When presented with unfamiliar material, you have to channel your inner teenager and make sense of it as you go. As you gain experience, cold reading will become more natural, and you’ll develop a sense of what should come next during a performance.
9. Getting in Character
When you accept a voice-over assignment, you’re asked to embody a specific character. It could be a character in a film, audio book, or animated short, but more often, you’re becoming a character who represents a business, organization, or customer.
Ask your clients to sketch your character on paper—not a drawing or painting, but a list of characteristics and values that you can bring to your reading. If you can adopt a character at the drop of a hat, you’re well-suited to voice over acting.
10. Taking Care of Your Voice
When was the last time you saw a concert violinist toss his or her violin into its case at the end of a performance? It doesn’t happen because violinists need their instruments to succeed. As a voice actor, your instrument is your voice. You must care for it with no less love and devotion than a NASCAR driver devotes to his or her vehicle’s souped-up engine. Otherwise, your instrument will give out, and you’ll be out of a job.
11. Controlling Your Breathing
Have you ever heard a Broadway musical star chop off a final high note three seconds too early? It’s because of breathing control. Singers need it—and so do voice over artists. Learn how your diaphragm can lend your lungs support as you read. Focus on taking modest, natural breaths throughout a session. That will eliminate the need for those hasty, rapid-catch breaths that disrupt your performance.
12. Honing Your Confidence
Just because you don’t stand in front of a 50-member crew and act out a scene that millions of people will see doesn’t mean you’ll never experience performance anxiety. Voice over artists need to know they can nail a performance even before they see the material. You’ll develop more confidence over time, trusting yourself more with every successful job, but you need at least a minimum of confidence from the start of your career.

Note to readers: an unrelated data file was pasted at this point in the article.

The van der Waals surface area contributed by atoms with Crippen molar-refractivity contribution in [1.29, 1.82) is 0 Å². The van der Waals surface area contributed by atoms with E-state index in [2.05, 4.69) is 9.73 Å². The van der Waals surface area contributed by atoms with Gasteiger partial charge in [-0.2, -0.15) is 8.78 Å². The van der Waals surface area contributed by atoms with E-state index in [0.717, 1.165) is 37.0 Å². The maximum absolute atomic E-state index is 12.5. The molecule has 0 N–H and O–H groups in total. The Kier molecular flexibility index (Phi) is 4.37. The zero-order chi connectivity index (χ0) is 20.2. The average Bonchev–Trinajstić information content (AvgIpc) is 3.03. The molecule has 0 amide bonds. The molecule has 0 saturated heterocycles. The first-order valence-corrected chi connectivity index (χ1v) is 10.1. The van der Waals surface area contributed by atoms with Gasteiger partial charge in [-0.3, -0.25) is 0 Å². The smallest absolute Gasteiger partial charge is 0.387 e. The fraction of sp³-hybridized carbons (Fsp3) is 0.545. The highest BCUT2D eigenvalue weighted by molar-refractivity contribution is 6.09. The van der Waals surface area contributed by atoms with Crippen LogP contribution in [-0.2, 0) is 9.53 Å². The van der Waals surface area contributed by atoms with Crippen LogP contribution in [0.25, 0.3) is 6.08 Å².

13. Perfecting Your Pronunciation
Every voice over artist encounters those six- and seven-syllable stumpers that defy understanding. You might not know how to pronounce the word “otorhinolaryngologist,” but you need to find out before you try to read it. Additionally, find words and phrases you frequently mispronounce. For instance, you might say “for all intensive purposes” instead of “for all intents and purposes.” Find those quirks and iron them out.
14. Developing Your Skills as a Voice Over Artist
Now that you know which skills matter most to a voice over artist, you’ll need a way to develop your skills and make yourself more appealing to potential clients. Start with your demo. Create 10, 20, or even 30 demos, then listen to them all. Compare and contrast them. What works? What doesn’t?
Listening to your voice helps you acclimate yourself to the way you sound in a recording. You might find that your voice acquires a nasal quality when you say gerunds (words that end in “ing”) or that you sometimes rush compound words (e.g. seashore, lifeguard, keystroke). Everyone has vocal tics and nuances that can disrupt a voice over performance. You just have to find yours and eliminate them.
To improve your skills at thinking on your feet, try improvisation. You don’t have to frequent a local comedy club. Gather a group of your favorite pals and conduct an improv session in your parents’ basement. You’ll have a great time and expand your skill set at the same time.
There you have it! You might not have thought that a voice over artist career would require much preparation or experience, but now you know differently. Put these skills and tips to work in your career to achieve your goals.